DIR Liu Jiayin | China | 2005 | 110mins
In Chinese with English subtitles.
Sat. Oct. 1 | 9:45pm | Granville 7 Theatres, Cinema 2
Sun. Oct. 2 | 3:15pm | Pacific Cinematheque
Reviewed by Yu Gu
A work of love about strife, Liu Jiayin’s mysterious mix of documentary and fiction is a personal contemplation on her family life. Ox Hide is this year’s winner of the Dragons and Tigers Award for emerging Asian cinema. The film is constructed from twenty-three non-moving shots of Liu and her family in her small, often claustrophobic, Beijing apartment. Each shot can be called a self-contained scene with a catalyst and a conclusion or opening. Every scene is gingerly framed in cinemascope and the action unfolds with impeccable pacing.
From the very first shot, their family dynamic is exposed. Liu’s father makes one-of-a-kind leather purses and owns a shop. But times become tough and he gradually needs to make increasing changes to his way of artistry and business. As he unrolls a piece of ox hide, Liu’s father comments on the number of scars from whips and branding that the ox has suffered. He laments that doesn’t do the poor ox justice by selling his purses at such a discount. On the other hand, his wife advocates adapting to what the customer wants in an effort for survival. Ideals of dignity, honour and justice are fought at the family dinner table, where loving gestures and words can instantaneously turn into screaming and resentment. Never framed in a wide shot, these scenes are intimate looks at the delicate structure of a family struggling in modern China.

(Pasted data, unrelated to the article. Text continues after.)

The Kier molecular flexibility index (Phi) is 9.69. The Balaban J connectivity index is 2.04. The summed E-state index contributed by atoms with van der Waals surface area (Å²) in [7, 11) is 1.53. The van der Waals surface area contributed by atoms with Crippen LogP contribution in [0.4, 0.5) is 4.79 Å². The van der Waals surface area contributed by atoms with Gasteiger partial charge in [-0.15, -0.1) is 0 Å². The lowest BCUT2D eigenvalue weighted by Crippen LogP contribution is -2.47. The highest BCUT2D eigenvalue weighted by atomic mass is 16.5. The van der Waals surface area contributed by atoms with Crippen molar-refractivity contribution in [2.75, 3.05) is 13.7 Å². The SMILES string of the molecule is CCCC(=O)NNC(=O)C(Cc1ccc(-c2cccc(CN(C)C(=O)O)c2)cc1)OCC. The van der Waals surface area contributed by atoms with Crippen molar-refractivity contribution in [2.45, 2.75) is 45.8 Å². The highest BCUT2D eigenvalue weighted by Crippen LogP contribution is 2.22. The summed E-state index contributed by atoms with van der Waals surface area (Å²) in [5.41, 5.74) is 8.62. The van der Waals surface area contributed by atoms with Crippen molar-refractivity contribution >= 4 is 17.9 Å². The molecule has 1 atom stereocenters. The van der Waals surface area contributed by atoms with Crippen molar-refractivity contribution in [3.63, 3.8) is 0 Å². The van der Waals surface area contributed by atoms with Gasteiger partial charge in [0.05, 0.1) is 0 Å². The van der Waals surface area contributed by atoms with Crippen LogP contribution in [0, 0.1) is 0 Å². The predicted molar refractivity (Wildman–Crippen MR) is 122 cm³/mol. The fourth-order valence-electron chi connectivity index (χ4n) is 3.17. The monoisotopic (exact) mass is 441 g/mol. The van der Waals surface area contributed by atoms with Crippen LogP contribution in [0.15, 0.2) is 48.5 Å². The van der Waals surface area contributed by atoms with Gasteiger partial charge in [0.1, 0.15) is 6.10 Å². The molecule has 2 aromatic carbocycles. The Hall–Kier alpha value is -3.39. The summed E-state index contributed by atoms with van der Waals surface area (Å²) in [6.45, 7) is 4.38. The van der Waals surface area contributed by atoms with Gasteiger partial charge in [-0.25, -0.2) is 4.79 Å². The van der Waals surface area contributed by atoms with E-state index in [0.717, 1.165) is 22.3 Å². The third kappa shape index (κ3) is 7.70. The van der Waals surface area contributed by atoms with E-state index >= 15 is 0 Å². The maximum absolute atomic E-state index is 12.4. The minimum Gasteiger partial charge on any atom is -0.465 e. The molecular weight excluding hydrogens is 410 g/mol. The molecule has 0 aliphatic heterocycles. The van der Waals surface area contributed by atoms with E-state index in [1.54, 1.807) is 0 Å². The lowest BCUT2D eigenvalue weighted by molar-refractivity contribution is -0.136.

Ox Hide truly stands out in this year’s pool of Dragons and Tigers nominees. While other films, such as Gie, have high production values and deal with epic themes, Liu’s debut marks a refined and masterful experimentation in truth and beauty. It is a credit to the Dragons and Tigers programmer, Tony Rayns, and VIFF, to champion such innovative emerging talent.